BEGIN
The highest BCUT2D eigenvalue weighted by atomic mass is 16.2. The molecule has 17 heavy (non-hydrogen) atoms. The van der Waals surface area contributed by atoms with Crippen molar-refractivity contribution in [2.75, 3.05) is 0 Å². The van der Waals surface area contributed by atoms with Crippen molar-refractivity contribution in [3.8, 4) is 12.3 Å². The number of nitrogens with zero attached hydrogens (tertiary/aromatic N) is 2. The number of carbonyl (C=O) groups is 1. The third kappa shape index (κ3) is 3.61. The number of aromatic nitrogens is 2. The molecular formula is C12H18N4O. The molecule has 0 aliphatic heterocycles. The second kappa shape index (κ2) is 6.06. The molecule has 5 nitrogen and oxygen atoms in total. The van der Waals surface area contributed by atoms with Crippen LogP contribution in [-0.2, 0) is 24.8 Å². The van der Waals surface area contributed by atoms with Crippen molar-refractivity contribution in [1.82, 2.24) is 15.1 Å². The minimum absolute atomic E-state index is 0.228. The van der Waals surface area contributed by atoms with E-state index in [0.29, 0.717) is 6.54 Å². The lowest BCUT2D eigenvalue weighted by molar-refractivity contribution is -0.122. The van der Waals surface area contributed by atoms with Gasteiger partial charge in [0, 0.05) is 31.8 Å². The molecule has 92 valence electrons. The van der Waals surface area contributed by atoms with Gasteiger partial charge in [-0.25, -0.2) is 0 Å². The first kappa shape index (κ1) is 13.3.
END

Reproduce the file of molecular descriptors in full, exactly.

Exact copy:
The highest BCUT2D eigenvalue weighted by atomic mass is 16.2. The molecule has 17 heavy (non-hydrogen) atoms. The van der Waals surface area contributed by atoms with Crippen molar-refractivity contribution in [2.75, 3.05) is 0 Å². The van der Waals surface area contributed by atoms with Crippen molar-refractivity contribution in [3.8, 4) is 12.3 Å². The number of nitrogens with zero attached hydrogens (tertiary/aromatic N) is 2. The number of carbonyl (C=O) groups is 1. The third kappa shape index (κ3) is 3.61. The number of aromatic nitrogens is 2. The molecular formula is C12H18N4O. The molecule has 0 aliphatic heterocycles. The second kappa shape index (κ2) is 6.06. The molecule has 5 nitrogen and oxygen atoms in total. The van der Waals surface area contributed by atoms with Crippen LogP contribution in [-0.2, 0) is 24.8 Å². The van der Waals surface area contributed by atoms with Crippen molar-refractivity contribution in [1.82, 2.24) is 15.1 Å². The minimum absolute atomic E-state index is 0.228. The van der Waals surface area contributed by atoms with E-state index in [0.29, 0.717) is 6.54 Å². The lowest BCUT2D eigenvalue weighted by molar-refractivity contribution is -0.122. The van der Waals surface area contributed by atoms with Gasteiger partial charge in [0, 0.05) is 31.8 Å². The molecule has 92 valence electrons. The van der Waals surface area contributed by atoms with Gasteiger partial charge in [-0.25, -0.2) is 0 Å². The first kappa shape index (κ1) is 13.3.